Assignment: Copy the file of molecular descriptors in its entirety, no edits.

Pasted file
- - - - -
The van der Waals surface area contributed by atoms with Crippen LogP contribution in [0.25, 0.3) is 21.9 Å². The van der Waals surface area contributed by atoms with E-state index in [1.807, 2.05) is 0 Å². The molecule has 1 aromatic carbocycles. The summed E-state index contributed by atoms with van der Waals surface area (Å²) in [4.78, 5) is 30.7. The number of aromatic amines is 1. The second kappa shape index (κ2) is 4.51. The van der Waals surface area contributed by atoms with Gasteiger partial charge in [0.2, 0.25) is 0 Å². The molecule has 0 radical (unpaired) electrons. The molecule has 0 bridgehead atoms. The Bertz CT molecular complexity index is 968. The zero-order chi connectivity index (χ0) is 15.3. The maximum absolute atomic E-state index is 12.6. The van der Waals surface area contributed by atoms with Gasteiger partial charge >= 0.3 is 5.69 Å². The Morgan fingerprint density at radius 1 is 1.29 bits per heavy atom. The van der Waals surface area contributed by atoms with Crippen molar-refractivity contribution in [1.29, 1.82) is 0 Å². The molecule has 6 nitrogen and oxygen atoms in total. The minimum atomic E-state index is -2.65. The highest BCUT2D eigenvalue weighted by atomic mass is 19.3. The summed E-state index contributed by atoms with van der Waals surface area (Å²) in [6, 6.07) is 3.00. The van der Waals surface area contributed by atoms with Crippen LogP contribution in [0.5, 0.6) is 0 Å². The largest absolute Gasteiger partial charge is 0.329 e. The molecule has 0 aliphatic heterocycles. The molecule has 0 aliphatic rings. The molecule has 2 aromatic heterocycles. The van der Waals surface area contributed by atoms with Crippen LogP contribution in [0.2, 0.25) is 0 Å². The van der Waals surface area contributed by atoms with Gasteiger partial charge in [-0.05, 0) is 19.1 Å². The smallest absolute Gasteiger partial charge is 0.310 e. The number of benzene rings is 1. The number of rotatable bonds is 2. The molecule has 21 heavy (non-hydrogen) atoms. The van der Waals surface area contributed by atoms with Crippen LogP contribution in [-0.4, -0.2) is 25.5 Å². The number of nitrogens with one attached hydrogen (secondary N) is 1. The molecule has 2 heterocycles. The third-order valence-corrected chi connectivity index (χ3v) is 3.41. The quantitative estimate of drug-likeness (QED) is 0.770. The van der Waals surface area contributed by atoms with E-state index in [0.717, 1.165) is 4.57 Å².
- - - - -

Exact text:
The van der Waals surface area contributed by atoms with Crippen LogP contribution in [0.25, 0.3) is 21.9 Å². The van der Waals surface area contributed by atoms with E-state index in [1.807, 2.05) is 0 Å². The molecule has 1 aromatic carbocycles. The summed E-state index contributed by atoms with van der Waals surface area (Å²) in [4.78, 5) is 30.7. The number of aromatic amines is 1. The second kappa shape index (κ2) is 4.51. The van der Waals surface area contributed by atoms with Gasteiger partial charge in [0.2, 0.25) is 0 Å². The molecule has 0 radical (unpaired) electrons. The molecule has 0 bridgehead atoms. The Bertz CT molecular complexity index is 968. The zero-order chi connectivity index (χ0) is 15.3. The maximum absolute atomic E-state index is 12.6. The van der Waals surface area contributed by atoms with Gasteiger partial charge >= 0.3 is 5.69 Å². The Morgan fingerprint density at radius 1 is 1.29 bits per heavy atom. The van der Waals surface area contributed by atoms with Crippen molar-refractivity contribution in [1.29, 1.82) is 0 Å². The molecule has 6 nitrogen and oxygen atoms in total. The minimum atomic E-state index is -2.65. The highest BCUT2D eigenvalue weighted by atomic mass is 19.3. The summed E-state index contributed by atoms with van der Waals surface area (Å²) in [6, 6.07) is 3.00. The van der Waals surface area contributed by atoms with Crippen LogP contribution in [0.5, 0.6) is 0 Å². The largest absolute Gasteiger partial charge is 0.329 e. The molecule has 0 aliphatic heterocycles. The molecule has 0 aliphatic rings. The molecule has 2 aromatic heterocycles. The van der Waals surface area contributed by atoms with Crippen LogP contribution in [0.2, 0.25) is 0 Å². The van der Waals surface area contributed by atoms with Gasteiger partial charge in [-0.05, 0) is 19.1 Å². The smallest absolute Gasteiger partial charge is 0.310 e. The number of benzene rings is 1. The number of rotatable bonds is 2. The molecule has 21 heavy (non-hydrogen) atoms. The van der Waals surface area contributed by atoms with Crippen LogP contribution in [-0.4, -0.2) is 25.5 Å². The number of nitrogens with one attached hydrogen (secondary N) is 1. The molecule has 2 heterocycles. The third-order valence-corrected chi connectivity index (χ3v) is 3.41. The quantitative estimate of drug-likeness (QED) is 0.770. The van der Waals surface area contributed by atoms with E-state index in [0.717, 1.165) is 4.57 Å².